The scatter factors, which include hepatocyte growth factor and macrophage stimulating protein, stand out from other cytokines because of their uncommon biological properties. In addition to promoting cell growth and protection from apoptosis, they are involved in the control of cell dissociation, migration into extracellular matrices, and a unique process of differentiation called 'branching morphogenesis'. Through the concerted regulation of these complex phenomena, scatter factors promote development, regeneration, and reconstruction of normal organ architecture. In transformed epithelia, scatter factors can mediate tumor invasive growth, a harmful feature of neoplastic progression in which cancer cells invade surrounding tissues, penetrate across the vascular walls, and eventually disseminate throughout the body, giving rise to systemic metastases. A much-debated issue in basic biology, which has strong implications for experimental medicine, is how to dissociate the favorable effects of growth factors from their adverse ones. Accordingly, to find agonists or antagonists with potential therapeutic applications is a crucial undertaking for current research. Domain-mapping analyses of growth factor molecules can help to isolate specific structural requirements for the induction of selective biological effects. Based on the observation that certain growth factors must undergo posttranslational modifications to exert a full response, it is possible to interfere with their activation mechanisms to modulate their functions. Finally, the identification of cell type-specific coreceptors able to potentiate their activity allows drawing of a functional body map, where some organs or tissues may be more responsive than others to growth factors. This review is focused on how, and to what extent, scatter factors can behave 'well' or 'badly' according to their molecular structure, the way they are activated, and the way they interact with cell surface receptors and coreceptors.

Interactions between scatter factors and their receptors: hints for therapeutic applications

TRUSOLINO, Livio;PUGLIESE, Luisa;COMOGLIO, Paolo
1998

Abstract

The scatter factors, which include hepatocyte growth factor and macrophage stimulating protein, stand out from other cytokines because of their uncommon biological properties. In addition to promoting cell growth and protection from apoptosis, they are involved in the control of cell dissociation, migration into extracellular matrices, and a unique process of differentiation called 'branching morphogenesis'. Through the concerted regulation of these complex phenomena, scatter factors promote development, regeneration, and reconstruction of normal organ architecture. In transformed epithelia, scatter factors can mediate tumor invasive growth, a harmful feature of neoplastic progression in which cancer cells invade surrounding tissues, penetrate across the vascular walls, and eventually disseminate throughout the body, giving rise to systemic metastases. A much-debated issue in basic biology, which has strong implications for experimental medicine, is how to dissociate the favorable effects of growth factors from their adverse ones. Accordingly, to find agonists or antagonists with potential therapeutic applications is a crucial undertaking for current research. Domain-mapping analyses of growth factor molecules can help to isolate specific structural requirements for the induction of selective biological effects. Based on the observation that certain growth factors must undergo posttranslational modifications to exert a full response, it is possible to interfere with their activation mechanisms to modulate their functions. Finally, the identification of cell type-specific coreceptors able to potentiate their activity allows drawing of a functional body map, where some organs or tissues may be more responsive than others to growth factors. This review is focused on how, and to what extent, scatter factors can behave 'well' or 'badly' according to their molecular structure, the way they are activated, and the way they interact with cell surface receptors and coreceptors.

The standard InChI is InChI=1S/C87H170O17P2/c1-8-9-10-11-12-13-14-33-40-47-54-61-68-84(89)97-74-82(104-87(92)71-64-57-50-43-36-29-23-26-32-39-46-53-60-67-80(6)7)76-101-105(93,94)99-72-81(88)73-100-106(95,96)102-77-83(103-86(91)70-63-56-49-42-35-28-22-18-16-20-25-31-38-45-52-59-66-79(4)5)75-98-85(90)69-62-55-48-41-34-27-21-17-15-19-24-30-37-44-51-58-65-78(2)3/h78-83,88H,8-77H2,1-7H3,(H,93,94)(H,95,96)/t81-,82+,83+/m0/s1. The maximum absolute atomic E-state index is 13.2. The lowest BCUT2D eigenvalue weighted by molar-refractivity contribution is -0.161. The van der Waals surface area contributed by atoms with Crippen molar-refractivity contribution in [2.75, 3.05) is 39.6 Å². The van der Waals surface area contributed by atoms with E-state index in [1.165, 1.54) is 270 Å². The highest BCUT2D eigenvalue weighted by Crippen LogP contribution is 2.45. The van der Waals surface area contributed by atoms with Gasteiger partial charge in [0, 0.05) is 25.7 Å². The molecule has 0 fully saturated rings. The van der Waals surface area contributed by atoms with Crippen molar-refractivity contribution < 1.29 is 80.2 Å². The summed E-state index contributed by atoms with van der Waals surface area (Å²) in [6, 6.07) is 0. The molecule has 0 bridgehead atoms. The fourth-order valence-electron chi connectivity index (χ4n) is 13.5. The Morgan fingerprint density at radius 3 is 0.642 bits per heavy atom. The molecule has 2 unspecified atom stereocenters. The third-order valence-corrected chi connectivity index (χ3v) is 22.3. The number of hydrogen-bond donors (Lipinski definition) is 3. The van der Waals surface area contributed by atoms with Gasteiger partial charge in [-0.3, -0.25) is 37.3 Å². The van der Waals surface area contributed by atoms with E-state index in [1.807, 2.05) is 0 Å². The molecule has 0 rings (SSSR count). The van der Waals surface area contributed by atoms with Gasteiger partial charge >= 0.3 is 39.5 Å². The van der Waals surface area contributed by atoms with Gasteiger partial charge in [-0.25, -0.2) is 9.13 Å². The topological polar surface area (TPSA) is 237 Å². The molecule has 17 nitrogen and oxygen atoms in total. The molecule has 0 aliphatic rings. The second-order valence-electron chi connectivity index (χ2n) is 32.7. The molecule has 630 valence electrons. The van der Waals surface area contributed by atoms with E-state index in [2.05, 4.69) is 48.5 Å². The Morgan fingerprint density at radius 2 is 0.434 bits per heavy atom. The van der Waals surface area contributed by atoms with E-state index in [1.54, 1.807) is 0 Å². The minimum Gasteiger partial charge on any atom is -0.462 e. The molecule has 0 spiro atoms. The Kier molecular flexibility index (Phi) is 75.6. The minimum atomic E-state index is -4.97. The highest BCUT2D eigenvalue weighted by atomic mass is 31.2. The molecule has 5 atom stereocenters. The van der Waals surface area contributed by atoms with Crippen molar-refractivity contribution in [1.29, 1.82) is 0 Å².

12(13)
1267
1280
TRUSOLINO L; PUGLIESE L; COMOGLIO PM
File in questo prodotto:
Non ci sono file associati a questo prodotto.

I documenti in IRIS sono protetti da copyright e tutti i diritti sono riservati, salvo diversa indicazione.

Utilizza questo identificativo per citare o creare un link a questo documento: http://hdl.handle.net/2318/39479
Citazioni
  • ???jsp.display-item.citation.pmc??? 8
  • Scopus 73
  • ???jsp.display-item.citation.isi??? 74
social impact